Solid Hardwood Flooring Versus Engineered Flooring

Article by Michelle Heslop. Photos courtesy of Stanley Cooper and Jody Beck.

Flooring is one of the most important decisions you will make for your interior. The foundation of your home’s look and overall feel, the experts recommend you consider a flooring’s aesthetic and function in equal parts. Enduring the most wear of any aspect of your home, you need to choose your product wisely based on your family’s lifestyle. You like the classic look of natural wood floors, but how do you choose between solid hardwood or engineered flooring? Modern Home Victoria spoke to Stefanie Watchman at Island Floor Centre Ltd to help take the mystery out of the two different products.

Right out of the gates Watchman states that “generally speaking, if you ask most flooring professionals what they would choose for their own homes, more often than not, engineered flooring wins hands down over solid wood.” However, a lot of consumers still refuse engineered flooring based on their own preconceived ideas of the product. Let’s examine both.


Solid Hardwood Defined: Solid hardwood is manufactured from a piece of solid wood. Simply put, in a three-inch live plank of maple, every molecule of that plank is maple, from its surface to its backing. Based on its thickness, solid wood can be sanded down and refinished multiple times. The most common profile is tongue-and-groove.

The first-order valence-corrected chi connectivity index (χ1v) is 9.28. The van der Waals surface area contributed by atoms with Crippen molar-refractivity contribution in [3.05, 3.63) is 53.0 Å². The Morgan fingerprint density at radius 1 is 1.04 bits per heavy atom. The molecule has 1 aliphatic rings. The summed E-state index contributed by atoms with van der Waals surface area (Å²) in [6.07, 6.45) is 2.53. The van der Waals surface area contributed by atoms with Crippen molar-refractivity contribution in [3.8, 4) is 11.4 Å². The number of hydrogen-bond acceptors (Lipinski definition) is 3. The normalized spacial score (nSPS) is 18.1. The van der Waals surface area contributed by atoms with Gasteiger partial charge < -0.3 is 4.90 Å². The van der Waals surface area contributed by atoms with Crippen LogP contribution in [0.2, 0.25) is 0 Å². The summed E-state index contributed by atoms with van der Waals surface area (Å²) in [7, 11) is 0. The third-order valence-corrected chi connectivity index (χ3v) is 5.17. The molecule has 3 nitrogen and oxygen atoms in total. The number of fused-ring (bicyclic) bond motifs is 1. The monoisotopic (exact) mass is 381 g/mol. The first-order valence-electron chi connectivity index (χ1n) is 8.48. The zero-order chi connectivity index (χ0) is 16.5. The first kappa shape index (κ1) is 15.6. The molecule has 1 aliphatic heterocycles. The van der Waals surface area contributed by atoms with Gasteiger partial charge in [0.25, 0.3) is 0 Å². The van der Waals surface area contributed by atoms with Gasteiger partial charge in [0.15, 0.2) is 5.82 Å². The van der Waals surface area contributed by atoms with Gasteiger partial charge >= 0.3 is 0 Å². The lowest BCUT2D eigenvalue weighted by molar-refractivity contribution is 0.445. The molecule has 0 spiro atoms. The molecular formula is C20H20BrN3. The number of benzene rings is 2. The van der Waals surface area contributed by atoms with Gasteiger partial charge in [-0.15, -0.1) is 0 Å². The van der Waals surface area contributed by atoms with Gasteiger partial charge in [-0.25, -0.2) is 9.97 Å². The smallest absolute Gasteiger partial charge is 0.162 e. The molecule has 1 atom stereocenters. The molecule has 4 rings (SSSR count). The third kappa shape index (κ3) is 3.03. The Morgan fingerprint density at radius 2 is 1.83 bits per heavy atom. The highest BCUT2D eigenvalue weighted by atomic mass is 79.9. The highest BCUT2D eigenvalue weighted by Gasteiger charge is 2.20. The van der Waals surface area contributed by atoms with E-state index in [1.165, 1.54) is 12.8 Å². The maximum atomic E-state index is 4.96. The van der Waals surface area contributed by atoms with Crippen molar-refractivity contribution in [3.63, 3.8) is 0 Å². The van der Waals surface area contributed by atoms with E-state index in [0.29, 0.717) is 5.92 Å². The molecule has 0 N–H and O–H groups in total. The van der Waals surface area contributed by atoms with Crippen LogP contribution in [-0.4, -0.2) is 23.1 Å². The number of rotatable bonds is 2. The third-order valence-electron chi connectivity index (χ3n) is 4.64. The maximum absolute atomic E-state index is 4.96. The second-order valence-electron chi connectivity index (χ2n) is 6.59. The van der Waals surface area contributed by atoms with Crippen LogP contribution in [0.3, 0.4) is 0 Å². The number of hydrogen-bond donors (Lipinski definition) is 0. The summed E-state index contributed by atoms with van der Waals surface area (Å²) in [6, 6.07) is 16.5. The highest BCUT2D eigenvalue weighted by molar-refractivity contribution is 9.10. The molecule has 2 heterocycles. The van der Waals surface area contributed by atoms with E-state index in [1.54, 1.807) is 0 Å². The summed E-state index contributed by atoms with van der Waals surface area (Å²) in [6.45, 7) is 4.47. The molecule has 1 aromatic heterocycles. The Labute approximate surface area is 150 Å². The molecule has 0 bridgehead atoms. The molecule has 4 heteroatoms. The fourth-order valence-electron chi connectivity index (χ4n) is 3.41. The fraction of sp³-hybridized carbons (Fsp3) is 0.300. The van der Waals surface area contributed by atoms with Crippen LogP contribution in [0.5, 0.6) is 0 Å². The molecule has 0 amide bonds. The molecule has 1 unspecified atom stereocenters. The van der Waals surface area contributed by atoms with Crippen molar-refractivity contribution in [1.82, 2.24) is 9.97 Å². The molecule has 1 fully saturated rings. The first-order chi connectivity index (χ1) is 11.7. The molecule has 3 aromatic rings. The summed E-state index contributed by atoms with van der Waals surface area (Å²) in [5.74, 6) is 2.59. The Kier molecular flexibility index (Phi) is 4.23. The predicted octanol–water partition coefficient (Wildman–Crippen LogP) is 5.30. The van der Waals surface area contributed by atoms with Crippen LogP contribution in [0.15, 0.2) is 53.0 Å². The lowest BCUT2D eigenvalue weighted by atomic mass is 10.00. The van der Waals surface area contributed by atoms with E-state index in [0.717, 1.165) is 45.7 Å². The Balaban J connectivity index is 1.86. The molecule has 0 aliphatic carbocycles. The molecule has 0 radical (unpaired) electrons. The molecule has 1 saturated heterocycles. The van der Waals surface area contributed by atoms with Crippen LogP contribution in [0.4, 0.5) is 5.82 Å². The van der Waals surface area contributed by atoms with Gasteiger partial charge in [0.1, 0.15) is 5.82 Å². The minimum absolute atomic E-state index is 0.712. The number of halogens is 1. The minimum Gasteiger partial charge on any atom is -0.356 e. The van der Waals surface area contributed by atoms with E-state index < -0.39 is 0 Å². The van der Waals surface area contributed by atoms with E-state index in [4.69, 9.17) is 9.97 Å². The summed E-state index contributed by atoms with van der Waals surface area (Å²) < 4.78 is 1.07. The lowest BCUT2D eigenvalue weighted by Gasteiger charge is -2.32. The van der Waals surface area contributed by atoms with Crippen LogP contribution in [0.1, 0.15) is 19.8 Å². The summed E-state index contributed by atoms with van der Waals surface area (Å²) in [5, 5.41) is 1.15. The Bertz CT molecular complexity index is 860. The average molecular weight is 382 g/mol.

Engineered Hardwood Defined: Engineered hardwood is made of layers of wood bonded together with adhesives using intense heat and pressure. For example, an engineered piece of maple will have a maple veneer (on average 2-6mm) with a backing on it to give it dimensional stability. The backing is often made up of HDF (high-density fibreboard) board, plywood, or cross-oriented birch to give it more stability. Engineered flooring’s profile is most often either tongue-and-groove or click-locking technology.

Pros and Cons of Solid Hardwood: The benefit of solid hardwood is that it can be sanded and finished multiple times. There is a preconception that solid wood is a better value because there is more actual wood than in an engineered plank. However, the length of a hardwood plank is generally shorter than an engineered product and solid hardwood is humidity sensitive and therefore, prone to gaps and squeaks.


Pros and Cons of Engineered Wood: Moisture resistant and more dimensionally stable, engineered hardwood is a versatile product for any room in your home. Engineered flooring offers more choices starting at three inches wide to almost any width you need. Engineered flooring is humidity tolerant, and therefore, more stable. Engineered wood uses less actual wood than hardwood and is therefore, a more sustainable product. The backing is less costly and a more eco-friendly choice.